If you're viewing this site on Internet Explorer 11, chances are you're having a frustrating experience. In recent weeks, we've received voluminous feedback about our sites not loading properly. The common denominator to this feedback is that the users are almost all part of the small portion of our traffic from users on IE11. It seems that IE11 is unable to render many of our pages, probably due to some ad code. Nothing we have tried so far to resolve this seems to have worked. To fix this issue, we may try removing ads on IE11 to see if performance improves. As we're dependent on advertising to keep our sites afloat, this isn't a decision we relish.
Until we figure out what the issue is, we highly recommend user a superior (and free!) browser such as Google Chrome or Firefox.
When we last left Major League Baseball, one of its oldest franchises had broken the most storied title drought in American sports. It took over 100 years, not to mention the second 3-1 championship comeback in four months, but, for the first time since William H. Taft's inauguration, the Cubs have a title to defend.
This year may not end in the same kind of joyous history-making, but there's still plenty to look forward to. In fact, between the influx of young stars over the last couple of years and the continued greatness of many of the game's biggest names, baseball in 2017 is as good as it's ever been.
So, as we look ahead to the season, I wanted to take a look at some players. But this list will forgo the Mike Trouts and Clayton Kershaws of the game. Instead, I've picked my 2017 all-intrigue team. These are the players who, to me, represent the most interesting storylines heading into 2017. Read the rest of this entry
We're excited to post the latest video in our How To series, showing you some secrets and hacks that will help to get the most out of the Sports-Reference family of sites. Today's video is all about sharing. While many users know how to find the data they're look for, fewer know the different ways of sharing it. From embedding tables on a website or blog, to posting them to Reddit, to downloading directly to your computer as a spreadsheet, this video will show you the different ways that you share all the info you find on our sites:
With the 2017 NCAA Tournament heating up, all eyes are on the college basketball world. By the end of this weekend, the March Madness field of 68 teams will have been pared down to just four finalists, and we'll have just three meaningful games of college hoops left to enjoy this year.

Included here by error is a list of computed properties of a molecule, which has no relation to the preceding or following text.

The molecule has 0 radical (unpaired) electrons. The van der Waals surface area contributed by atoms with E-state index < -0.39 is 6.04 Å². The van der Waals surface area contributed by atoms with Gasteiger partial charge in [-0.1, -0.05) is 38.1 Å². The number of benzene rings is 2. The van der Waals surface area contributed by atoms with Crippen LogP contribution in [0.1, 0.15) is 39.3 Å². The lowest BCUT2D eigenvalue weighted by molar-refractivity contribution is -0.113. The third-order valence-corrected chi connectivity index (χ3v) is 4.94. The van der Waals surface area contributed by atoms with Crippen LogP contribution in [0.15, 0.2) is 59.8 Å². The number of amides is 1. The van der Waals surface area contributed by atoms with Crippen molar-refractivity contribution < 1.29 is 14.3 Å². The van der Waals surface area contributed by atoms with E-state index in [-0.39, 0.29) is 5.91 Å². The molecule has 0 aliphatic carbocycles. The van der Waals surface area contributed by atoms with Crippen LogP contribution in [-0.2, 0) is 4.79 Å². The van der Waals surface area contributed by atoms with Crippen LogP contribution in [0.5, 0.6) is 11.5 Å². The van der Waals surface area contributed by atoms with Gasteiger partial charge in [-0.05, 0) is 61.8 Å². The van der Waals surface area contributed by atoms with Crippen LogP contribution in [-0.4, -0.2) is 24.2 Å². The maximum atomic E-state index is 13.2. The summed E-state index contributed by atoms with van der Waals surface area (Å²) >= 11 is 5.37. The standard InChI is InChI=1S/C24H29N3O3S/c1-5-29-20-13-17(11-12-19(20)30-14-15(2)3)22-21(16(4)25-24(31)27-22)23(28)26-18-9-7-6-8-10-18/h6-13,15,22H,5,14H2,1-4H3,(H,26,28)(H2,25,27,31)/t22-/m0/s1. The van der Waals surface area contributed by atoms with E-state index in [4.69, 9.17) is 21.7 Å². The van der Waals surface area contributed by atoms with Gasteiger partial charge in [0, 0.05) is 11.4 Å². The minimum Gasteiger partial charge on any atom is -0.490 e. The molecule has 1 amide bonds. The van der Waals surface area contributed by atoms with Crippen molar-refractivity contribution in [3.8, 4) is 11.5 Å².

So, as the season wraps up, we wanted to turn our attention to another exciting race for a major trophy: the competition for this year's Naismith Player of the Year Award. The Naismith, given during the Final Four weekend, recognizes the year's best college basketball player. This week, the voters narrowed the field from the original ten semifinalists to four finalists, each of whom has an excellent case for taking the trophy. In fact, in an interesting mirror of the NBA MVP race that we examined a few weeks ago, this year's award could go to any of the major four contenders depending on what voters choose to prioritize. So, with that in mind, let's take a look at the pros and cons of each finalists' case. Read the rest of this entry
As you may have noticed, we recently made a massive update to the site, adding thousands of player pages back to the 1947-48 season. As we handled the update, we couldn't help but notice the wide variety of new payers in the database, who in the years (often decades) since they hung up their basketball sneakers, have become famous for things besides basketball. Below is a sampling of some of those players. We're sure there's others we're yet to notice, so please leave any discoveries that you make in the comments!
We know that a lot of you are interested in grabbing data from our site and reusing it in excel and generating reports on your own. We got our start doing that.
The redesign complicates that because we add some helper elements to the page that are relevant for the vast majority of users and helpful in their use of the site. I'll call this material Mobile Formatting. It includes the frozen left column on wide tables, the max width of the page and side scrolling, the use of interior table header rows and sort direction indicators. So to make sorting easier, I've added an option to the "Share & more" menu to strip this content out in one click. Read the rest of this entry
On the old version of the site on the front page, we placed the cursor into the search box automatically which could cause some issues if you had already scrolled down the page. Your browser would then be jerked back to the top of the page. On the site redesign, all you have to do is (once the page has loaded) hit the tab key one time and you'll be put into the search box. Lickety Split.